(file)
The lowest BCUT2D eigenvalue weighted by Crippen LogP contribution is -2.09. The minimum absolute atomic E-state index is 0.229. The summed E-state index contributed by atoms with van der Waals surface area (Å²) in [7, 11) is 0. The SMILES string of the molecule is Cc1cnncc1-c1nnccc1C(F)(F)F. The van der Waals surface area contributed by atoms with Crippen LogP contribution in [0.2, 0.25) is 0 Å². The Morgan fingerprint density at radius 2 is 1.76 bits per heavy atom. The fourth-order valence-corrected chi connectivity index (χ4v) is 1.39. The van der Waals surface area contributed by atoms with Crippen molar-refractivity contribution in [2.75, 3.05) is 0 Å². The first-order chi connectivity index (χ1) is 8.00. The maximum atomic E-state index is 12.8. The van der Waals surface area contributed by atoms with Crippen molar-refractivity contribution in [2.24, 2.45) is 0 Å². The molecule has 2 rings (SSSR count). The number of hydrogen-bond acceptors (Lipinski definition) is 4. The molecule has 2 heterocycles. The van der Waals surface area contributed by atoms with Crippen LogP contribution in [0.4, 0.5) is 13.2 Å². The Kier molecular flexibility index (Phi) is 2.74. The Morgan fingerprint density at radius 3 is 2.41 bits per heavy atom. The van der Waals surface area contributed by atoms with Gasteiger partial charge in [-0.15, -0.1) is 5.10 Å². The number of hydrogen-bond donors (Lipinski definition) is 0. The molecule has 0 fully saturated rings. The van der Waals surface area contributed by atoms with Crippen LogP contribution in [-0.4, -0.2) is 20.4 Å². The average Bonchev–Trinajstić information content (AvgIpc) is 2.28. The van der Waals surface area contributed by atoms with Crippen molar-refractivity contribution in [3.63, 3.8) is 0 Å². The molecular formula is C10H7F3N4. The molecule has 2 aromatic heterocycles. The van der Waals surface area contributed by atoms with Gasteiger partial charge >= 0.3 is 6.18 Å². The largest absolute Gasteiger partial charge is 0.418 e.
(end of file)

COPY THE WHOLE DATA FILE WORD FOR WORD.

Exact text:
The lowest BCUT2D eigenvalue weighted by Crippen LogP contribution is -2.09. The minimum absolute atomic E-state index is 0.229. The summed E-state index contributed by atoms with van der Waals surface area (Å²) in [7, 11) is 0. The SMILES string of the molecule is Cc1cnncc1-c1nnccc1C(F)(F)F. The van der Waals surface area contributed by atoms with Crippen LogP contribution in [0.2, 0.25) is 0 Å². The Morgan fingerprint density at radius 2 is 1.76 bits per heavy atom. The fourth-order valence-corrected chi connectivity index (χ4v) is 1.39. The van der Waals surface area contributed by atoms with Crippen molar-refractivity contribution in [2.75, 3.05) is 0 Å². The first-order chi connectivity index (χ1) is 8.00. The maximum atomic E-state index is 12.8. The van der Waals surface area contributed by atoms with Crippen molar-refractivity contribution in [2.24, 2.45) is 0 Å². The molecule has 2 rings (SSSR count). The number of hydrogen-bond acceptors (Lipinski definition) is 4. The molecule has 2 heterocycles. The van der Waals surface area contributed by atoms with Crippen LogP contribution in [0.4, 0.5) is 13.2 Å². The Kier molecular flexibility index (Phi) is 2.74. The Morgan fingerprint density at radius 3 is 2.41 bits per heavy atom. The van der Waals surface area contributed by atoms with Gasteiger partial charge in [-0.15, -0.1) is 5.10 Å². The number of hydrogen-bond donors (Lipinski definition) is 0. The molecule has 0 fully saturated rings. The van der Waals surface area contributed by atoms with Crippen LogP contribution in [-0.4, -0.2) is 20.4 Å². The average Bonchev–Trinajstić information content (AvgIpc) is 2.28. The van der Waals surface area contributed by atoms with Crippen molar-refractivity contribution in [3.63, 3.8) is 0 Å². The molecular formula is C10H7F3N4. The molecule has 2 aromatic heterocycles. The van der Waals surface area contributed by atoms with Gasteiger partial charge >= 0.3 is 6.18 Å². The largest absolute Gasteiger partial charge is 0.418 e.